Day One

eli-j-segal_siupporting-material_sarita-hartz_promotional-flyer-3For a month, JMU’s campus has been quiet and still, strangely so. The crush of students, the energy they generate, the buzz of voices and the change of classes has been absent. That changes today. It’s the first day of spring semester and the first day of the last semester for seniors who’ll graduate in May. Many face this semester with a mixture of excitement, apprehension — and sadness. It’s tough to say farewell to JMU.

It also marks a new beginning, as does every year, every semester. We celebrate it with resolutions, many of which we don’t keep. Some resolutions, though, are too fun to miss, like the list of “things to do before you graduate” that invariably circles around this time every year.

Some resolutions are important to keep — like finishing the final semester strong when the end is in sight — or restarting this blog after a month’s hiatus. (Who knew it would be so hard?) Anything worth accomplishing, though, takes determination, attention to detail, commitment and perseverance. This semester will require of seniors this kind action, but in the end, it will be worth the effort.

Sarita Hartz Hendrickson (’02), founder of Zion Project, is a good example of what the outcome can be. In a newsletter we received last week, Sarita reports that after seven years in Africa, she is transitioning back to the United States. Zion Project, an international nonprofit dedicated to saving and healing those harmed by sexual exploitation and war, is also changing, growing — and expanding beyond the Northern Ugandan location where it began. All of these developments are results of the kind of perseverance that produces significant change.

Sarita writes:

Many of the situations our girls were removed from due to acute and immediate danger have now been mitigated through our services. The risk of prostitution has dissipated and through our help, mothers have received counseling, parenting classes, business classes, and will be earning the income they need through a farming project we’re beginning, to care for their own kids. Poverty was the main reason many of these children fell into desperate circumstances and by helping the family produce income, money will no longer be the reason they have to give their children up. Also by supporting the family, we are able to enhance the lives of more children.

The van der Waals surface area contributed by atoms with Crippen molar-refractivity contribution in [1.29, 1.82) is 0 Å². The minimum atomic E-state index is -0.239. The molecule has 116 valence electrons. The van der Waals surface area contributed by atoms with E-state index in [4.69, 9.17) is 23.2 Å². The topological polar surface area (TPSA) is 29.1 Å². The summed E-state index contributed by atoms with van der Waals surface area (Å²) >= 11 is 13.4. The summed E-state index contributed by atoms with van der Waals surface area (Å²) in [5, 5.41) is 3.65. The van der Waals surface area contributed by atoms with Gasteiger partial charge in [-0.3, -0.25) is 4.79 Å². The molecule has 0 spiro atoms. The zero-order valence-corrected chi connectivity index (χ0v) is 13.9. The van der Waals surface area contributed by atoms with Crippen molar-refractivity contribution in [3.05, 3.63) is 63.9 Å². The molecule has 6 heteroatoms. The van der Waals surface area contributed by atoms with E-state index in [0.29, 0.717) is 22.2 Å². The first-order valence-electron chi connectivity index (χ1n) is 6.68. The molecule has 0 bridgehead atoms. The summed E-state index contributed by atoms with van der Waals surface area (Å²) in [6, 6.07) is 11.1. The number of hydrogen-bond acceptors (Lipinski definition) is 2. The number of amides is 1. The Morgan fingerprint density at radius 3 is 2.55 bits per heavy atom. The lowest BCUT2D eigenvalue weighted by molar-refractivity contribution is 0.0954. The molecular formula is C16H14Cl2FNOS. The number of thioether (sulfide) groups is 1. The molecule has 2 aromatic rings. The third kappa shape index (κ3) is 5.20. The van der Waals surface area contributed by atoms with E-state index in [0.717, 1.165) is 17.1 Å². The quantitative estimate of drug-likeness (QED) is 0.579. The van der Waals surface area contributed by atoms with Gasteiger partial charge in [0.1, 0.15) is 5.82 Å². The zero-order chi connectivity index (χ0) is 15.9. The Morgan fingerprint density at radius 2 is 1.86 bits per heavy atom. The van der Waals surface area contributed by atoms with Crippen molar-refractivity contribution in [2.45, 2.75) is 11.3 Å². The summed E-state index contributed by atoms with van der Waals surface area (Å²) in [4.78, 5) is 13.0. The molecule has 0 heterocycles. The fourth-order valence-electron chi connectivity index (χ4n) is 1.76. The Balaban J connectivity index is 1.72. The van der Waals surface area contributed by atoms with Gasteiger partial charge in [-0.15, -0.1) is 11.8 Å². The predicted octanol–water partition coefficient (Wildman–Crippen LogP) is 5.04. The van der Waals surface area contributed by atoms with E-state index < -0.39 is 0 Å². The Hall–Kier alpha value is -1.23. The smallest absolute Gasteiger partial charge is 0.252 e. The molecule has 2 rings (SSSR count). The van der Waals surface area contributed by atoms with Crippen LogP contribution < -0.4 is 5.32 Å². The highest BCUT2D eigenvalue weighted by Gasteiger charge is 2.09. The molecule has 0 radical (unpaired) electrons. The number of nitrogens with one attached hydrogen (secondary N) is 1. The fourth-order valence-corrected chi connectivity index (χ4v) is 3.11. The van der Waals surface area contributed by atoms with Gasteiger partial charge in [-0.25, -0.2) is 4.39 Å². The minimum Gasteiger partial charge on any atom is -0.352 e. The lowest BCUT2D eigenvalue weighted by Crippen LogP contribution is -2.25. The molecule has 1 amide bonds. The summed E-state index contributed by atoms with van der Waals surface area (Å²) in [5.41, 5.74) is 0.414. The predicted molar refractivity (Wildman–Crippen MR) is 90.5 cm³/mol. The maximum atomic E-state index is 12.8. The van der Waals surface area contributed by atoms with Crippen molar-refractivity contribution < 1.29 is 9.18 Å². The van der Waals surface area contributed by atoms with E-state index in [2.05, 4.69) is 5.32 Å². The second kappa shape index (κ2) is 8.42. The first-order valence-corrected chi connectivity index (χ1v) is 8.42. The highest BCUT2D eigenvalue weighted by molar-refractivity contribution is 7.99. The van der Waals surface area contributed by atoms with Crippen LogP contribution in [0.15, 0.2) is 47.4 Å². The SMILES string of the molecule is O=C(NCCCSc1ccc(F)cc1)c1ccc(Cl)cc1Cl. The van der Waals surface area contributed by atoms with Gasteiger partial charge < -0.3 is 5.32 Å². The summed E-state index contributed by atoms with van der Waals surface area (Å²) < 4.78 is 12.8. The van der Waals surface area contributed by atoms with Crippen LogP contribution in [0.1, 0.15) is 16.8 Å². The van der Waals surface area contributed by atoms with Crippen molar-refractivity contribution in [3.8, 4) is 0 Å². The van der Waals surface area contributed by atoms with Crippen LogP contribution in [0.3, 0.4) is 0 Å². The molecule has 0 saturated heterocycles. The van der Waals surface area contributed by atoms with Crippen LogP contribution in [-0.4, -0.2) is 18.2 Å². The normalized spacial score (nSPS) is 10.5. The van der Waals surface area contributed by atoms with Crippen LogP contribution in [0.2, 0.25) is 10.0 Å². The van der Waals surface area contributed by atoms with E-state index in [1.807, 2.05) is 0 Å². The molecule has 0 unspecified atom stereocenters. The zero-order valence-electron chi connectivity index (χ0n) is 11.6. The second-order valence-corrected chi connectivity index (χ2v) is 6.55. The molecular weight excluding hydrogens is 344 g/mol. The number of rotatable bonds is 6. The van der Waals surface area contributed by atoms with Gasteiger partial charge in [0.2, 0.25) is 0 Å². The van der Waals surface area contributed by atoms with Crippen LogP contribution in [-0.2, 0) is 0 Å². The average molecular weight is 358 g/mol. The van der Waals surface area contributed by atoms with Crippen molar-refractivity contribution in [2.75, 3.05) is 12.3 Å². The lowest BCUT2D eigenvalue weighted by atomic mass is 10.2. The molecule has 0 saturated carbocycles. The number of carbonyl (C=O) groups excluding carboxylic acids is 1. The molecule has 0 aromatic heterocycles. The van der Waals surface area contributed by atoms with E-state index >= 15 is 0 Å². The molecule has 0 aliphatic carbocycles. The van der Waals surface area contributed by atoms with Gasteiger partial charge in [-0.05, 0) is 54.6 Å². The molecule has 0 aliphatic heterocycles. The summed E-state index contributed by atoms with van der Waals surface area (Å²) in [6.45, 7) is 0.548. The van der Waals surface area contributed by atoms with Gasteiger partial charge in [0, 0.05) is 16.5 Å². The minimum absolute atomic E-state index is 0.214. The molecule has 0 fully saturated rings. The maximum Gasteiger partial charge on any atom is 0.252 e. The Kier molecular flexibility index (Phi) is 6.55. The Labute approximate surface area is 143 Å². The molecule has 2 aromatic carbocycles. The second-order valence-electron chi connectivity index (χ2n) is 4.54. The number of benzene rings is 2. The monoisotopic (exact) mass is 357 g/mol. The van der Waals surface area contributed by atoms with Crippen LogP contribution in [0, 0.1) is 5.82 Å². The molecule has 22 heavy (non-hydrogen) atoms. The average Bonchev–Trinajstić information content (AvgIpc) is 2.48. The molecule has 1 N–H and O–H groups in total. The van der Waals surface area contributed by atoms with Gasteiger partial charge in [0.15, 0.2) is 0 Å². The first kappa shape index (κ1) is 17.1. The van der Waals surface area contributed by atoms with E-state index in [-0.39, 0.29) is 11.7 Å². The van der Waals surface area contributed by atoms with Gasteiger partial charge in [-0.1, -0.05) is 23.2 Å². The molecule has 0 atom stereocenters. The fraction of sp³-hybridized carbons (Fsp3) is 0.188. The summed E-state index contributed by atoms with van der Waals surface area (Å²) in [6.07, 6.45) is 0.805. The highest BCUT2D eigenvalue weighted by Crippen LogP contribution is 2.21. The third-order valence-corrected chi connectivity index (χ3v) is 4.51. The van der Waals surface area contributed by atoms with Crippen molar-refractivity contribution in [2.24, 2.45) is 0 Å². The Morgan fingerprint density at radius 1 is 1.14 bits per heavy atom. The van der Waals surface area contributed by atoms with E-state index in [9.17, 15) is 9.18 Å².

I often wonder who among the students in the Class of 2014 will I write about someday? Who among these final semester seniors will find the resolve and the perseverance to finish the semester strong and go on to make a mark on the world?

Today is the beginning of their countdown to launch. Today is Day One.


About James Madison University
This blog is about the people of James Madison University — a caring, committed and engaged community spread all over the world, making lives better and brighter, healthier and safer, kinder and bolder. As Gandhi suggested, we are taking steps to BE the CHANGE we wish to see in the world. And these are our stories....

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